On paper, Rajeev Khandelwal has all the qualifications for a head-start in Bollywood — he has undeniable talent, good looks, readymade popularity courtesy TV and a good launch pad in the film Aamir. But Rajeev is still waiting for payday. The actor, however, is confident of his strategy and wants to concentrate on worthwhile films like his forthcoming thriller Table No 21.
People still associate you with Sujal from your TV show Kahiin To Hoga.
People associate me with other characters I have played too and I am proud of it. When I travel, people tell me, ‘You are my Rajeev Singh Shekhawat from Left Right Left. Some people remember me from my film Aamir, others from Soundtrack. If people remember you for different stuff, great; if they forget, well, I will be one of the million actors who have been forgotten.
After doing films, you went back to doing TV as the host of Sach Ka Saamna.
I never go back to anything. After I did Aamir, TV came ahead and met me. Everyone is dying to do television because they have discovered its strength. Unfortunately, the press has made the small screen look like Bollywood’s poor cousin. TV is at par with, if not better than, movies. I don’t think any film actor can do a daily soap, they can’t it pull off. I am happy being an actor; the medium doesn’t matter to me.
Table No 21 will be your fifth release in five years. Is doing only a few films a choice?
Unfortunately, I have to be choosy because I don’t have options. I would have done one film a month, but of the 10 scripts that I read, eight don’t excite me. As for the other two, the director does not excite me or the producer is a businessman who just wants to make a film. I would rather wait for good films. I can sustain my lifestyle… I don’t want too many houses in Mumbai.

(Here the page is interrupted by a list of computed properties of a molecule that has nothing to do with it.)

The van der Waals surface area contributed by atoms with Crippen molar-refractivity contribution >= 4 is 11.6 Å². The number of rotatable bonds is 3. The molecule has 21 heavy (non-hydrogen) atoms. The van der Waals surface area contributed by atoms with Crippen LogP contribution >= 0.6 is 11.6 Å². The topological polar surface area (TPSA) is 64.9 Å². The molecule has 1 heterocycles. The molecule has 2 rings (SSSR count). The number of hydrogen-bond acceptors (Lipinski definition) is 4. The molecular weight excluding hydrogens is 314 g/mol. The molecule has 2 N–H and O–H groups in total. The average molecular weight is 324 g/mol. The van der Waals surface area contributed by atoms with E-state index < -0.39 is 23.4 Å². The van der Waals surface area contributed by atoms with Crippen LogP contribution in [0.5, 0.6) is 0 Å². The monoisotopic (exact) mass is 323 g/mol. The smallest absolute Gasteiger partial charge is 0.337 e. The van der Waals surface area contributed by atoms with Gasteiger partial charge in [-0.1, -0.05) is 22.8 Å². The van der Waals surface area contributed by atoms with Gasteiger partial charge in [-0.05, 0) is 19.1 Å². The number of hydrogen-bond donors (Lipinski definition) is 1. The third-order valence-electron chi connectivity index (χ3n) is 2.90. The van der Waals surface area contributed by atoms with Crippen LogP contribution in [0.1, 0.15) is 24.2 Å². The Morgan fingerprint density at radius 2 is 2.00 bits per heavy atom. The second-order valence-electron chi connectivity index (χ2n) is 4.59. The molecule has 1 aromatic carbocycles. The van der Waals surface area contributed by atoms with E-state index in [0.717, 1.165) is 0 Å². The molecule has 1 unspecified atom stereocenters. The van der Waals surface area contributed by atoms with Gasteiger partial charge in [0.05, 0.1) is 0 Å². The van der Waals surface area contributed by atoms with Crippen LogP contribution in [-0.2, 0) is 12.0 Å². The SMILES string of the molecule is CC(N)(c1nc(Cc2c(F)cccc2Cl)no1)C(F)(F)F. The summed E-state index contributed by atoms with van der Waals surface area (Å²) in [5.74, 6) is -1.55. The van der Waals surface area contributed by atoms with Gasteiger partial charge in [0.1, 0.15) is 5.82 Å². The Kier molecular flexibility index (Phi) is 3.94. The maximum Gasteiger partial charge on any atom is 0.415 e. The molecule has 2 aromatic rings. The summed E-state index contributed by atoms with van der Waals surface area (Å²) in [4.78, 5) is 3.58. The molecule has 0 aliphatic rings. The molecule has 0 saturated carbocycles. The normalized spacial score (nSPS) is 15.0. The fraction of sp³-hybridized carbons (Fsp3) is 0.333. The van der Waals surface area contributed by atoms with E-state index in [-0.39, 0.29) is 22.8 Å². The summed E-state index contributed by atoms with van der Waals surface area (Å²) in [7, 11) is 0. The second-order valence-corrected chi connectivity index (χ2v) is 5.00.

Did you make a list of dos and don’ts after marriage?
My first intimate scene was after marriage in Soundtrack. My wife Manjiri is very chilled out; she believes I am sensible. She takes a lot of pride in being Manjiri — not Rajeev’s wife.
You have an intimate scene with Tena Desae in Table No 21.
Yes. In fact, Tena Desae is a friend. Manjiri is really fond of her, so there are no issues. Strangely, people don’t ask me how my wife reacts when I kick people onscreen in fight sequences. A kick hurts more; lekin kiss karo, toh problem hoti hai!
After two years of marriage, are there any plans of starting a family?
No (laughs). We need to live our life to the fullest before we get into the next phase. We haven’t had enough of each other yet!
You are working with director Aditya Dutt for the second time in Table No 21. How different was this experience from your previous collaboration with him in Will You Marry Me?
That film was released after a year; and once a film becomes stale, you can’t really expect the audience to see it. But Aditya knows his job, he has taken the script to another level. He has risen way above my expectations. Pareshji (Rawal, his co-star in the film) was pleasantly surprised with Aditya’s work.
Aamir director Rajkumar Gupta didn’t cast you in No One Killed Jessica, nor in his forthcoming Ghanchakker...
Rajkumar and I love each other. I will always attribute the success of Aamir to him because it was his execution and vision. The day before Aamir released, we made a pact that we will not work together for the next four films and that we will collaborate only when a script excites us both. He is one of my closest friends; and a regular at my personal parties.